After touring the Gold & Silver Pawn Shop with Rick Harrison, star of the TV show “Pawn Stars,” Rubio told reporters he plans to be back “quite often” as he sought to localize his “New American Century” campaign theme.
“Nevada is a state that in many ways embodies some of the challenges we have in the 21st century,” Rubio said
Rubio is the youngest 2016 candidate, though he’s just half a year younger than fellow presidential contender Texas Senator Ted Cruz, also a freshman lawmaker. But he’s 18 years Jeb Bush’s junior and more than 20 years younger than Democratic front-runner Hillary Clinton.
Harrison said during a Fox and Friends appearance that he isn’t concerned about the first term senator’s age, however.
After chatting with him over lunch in Los Angeles recently, Harrison said he was convinced that Rubio was the best candidate for the job.
‘A governor is a politician, a senator is a politician. What you need is a very strong leader,’ Harrison said. ‘Someone who’s willing to speak his mind and put the right people in charge of things and if they do a bad job, fire them.’
What impressed Harrison most about Rubio was that he didn’t mention ‘the party’ during the meeting.
‘Which was a really big deal to me,’ he said. ‘This guy honestly cares about American people and free enterprise.’
Rubio, he said, truly ‘wants to make it easier to do business. It will bring people out of poverty. It will do things for the economy, so I’m behind him.’
The Democratic National Committee mocked the union of Rubio and the Pawn Stars clan with a series of graphics depicting ‘Mario Rubio’s Pawn Shop.’
‘This is a fitting theme for Mr. Rubio, as his entire campaign is pawning off old, failed GOP ideas as new,’ it said in a blog post.
It hit him for backing ‘the old, rejected GOP policy of ending Medicare as we know it,’ opposing comprehensive immigration reform, ‘marriage equality’ and so-called equal pay for equal work legislation.
‘Dusting off these old ideas and trying to pawn himself off as something new isn’t going to work,’ it said.
Rubio, notably, does support comprehensive immigration reform and was a sponsor of the bipartisan Senate bill formed by a group of lawmakers known as the Gang of 8.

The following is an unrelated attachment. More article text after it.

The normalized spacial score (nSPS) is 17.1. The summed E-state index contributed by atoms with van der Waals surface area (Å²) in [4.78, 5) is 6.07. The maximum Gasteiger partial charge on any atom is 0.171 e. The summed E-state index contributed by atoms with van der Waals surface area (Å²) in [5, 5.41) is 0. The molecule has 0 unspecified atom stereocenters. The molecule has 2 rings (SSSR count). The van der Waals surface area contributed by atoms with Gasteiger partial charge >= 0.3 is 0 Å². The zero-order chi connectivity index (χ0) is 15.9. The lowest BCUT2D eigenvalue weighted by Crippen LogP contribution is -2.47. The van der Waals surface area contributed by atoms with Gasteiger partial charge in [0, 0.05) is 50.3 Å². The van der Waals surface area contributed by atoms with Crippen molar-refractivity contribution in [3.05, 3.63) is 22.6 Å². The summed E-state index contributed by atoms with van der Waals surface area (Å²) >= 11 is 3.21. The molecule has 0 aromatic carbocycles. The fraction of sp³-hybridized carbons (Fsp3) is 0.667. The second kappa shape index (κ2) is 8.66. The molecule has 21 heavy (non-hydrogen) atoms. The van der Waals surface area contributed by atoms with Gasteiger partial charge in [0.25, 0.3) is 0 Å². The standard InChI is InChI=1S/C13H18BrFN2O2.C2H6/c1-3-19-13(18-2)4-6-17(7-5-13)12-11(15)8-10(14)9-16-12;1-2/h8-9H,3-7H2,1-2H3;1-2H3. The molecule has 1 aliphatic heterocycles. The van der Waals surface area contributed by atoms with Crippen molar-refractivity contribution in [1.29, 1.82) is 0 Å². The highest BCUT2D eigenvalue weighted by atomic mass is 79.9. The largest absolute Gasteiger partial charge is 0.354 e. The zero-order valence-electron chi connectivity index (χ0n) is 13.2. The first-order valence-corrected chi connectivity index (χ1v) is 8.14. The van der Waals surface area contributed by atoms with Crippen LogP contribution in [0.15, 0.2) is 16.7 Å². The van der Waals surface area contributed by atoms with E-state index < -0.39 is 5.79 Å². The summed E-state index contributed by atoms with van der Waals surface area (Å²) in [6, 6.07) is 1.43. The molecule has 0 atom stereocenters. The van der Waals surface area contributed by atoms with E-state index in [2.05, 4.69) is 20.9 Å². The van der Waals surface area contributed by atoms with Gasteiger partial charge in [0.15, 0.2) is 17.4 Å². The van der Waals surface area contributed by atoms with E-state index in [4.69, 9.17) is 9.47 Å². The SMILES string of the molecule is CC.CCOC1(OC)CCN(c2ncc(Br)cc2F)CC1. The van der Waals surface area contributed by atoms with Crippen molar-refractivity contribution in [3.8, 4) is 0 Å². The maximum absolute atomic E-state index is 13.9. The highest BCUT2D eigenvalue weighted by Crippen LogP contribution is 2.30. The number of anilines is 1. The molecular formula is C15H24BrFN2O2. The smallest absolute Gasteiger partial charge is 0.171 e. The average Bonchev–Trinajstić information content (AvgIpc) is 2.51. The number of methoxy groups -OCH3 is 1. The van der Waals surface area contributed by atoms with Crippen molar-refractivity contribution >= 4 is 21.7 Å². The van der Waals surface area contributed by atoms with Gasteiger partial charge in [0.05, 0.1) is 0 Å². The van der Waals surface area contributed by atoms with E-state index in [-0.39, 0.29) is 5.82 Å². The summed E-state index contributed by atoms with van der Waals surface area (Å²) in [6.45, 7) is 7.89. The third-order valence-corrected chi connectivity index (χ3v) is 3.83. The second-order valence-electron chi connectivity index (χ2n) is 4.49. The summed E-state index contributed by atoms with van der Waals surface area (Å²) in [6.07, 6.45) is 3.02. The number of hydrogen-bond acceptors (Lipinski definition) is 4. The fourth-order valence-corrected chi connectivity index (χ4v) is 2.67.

He’s since said that he’d be open to a piecemeal approach that also shuts down a pathway to citizenship for illegal immigrants if that’s what it takes to get legislation passed – but that’s not his preferred option.
‘I still believe we need to do immigration reform,’ he said earlier this month during a Fox News appearance. ‘The problem is we can’t do it in one big piece of legislation.’
That’s because ‘the votes aren’t there’ in the House of Representatives, he explained.
Harrison’s support could give Rubio a boost in Nevada, a state that is important to both the nomination process and the general election.
He also has the backing of the state’s Lt. Governor Mark Hutchison. Hutchison, the campaign has already announced, will serve as state chair of his campaign there.
But Rubio has other, familial ties to the state, as well, that may help him.
Rubio’s family lived in Las Vegas for a six-year stretch during his formative years before ultimately returning to Florida, the state the U.S. Senator still calls home.
Politics runs in his family’s blood. His cousin, Mo Denis, is a state senator in Nevada.
Though, he and Rubio come from the same family tree, they do not share the same political beliefs. Denis is a staunch Democrat.
When his cousin Marco came to town in 2012 to headline a fundraiser for that year’s GOP presidential nominee, Mitt Romney, Denis parked himself outside and gave a rebuttal speech.
Rubio’s walk down memory lane won’t end with his birthday party today at Harrison’s pad tonight.
He’ll talk to tech startups tomorrow morning at Nevada’s Switch Innevation Center and meet with GOP activists in the afternoon in Reno at the home of Kim Bacchus, a registered lobbyist and the chair of the Washoe County Republican Women’s Club.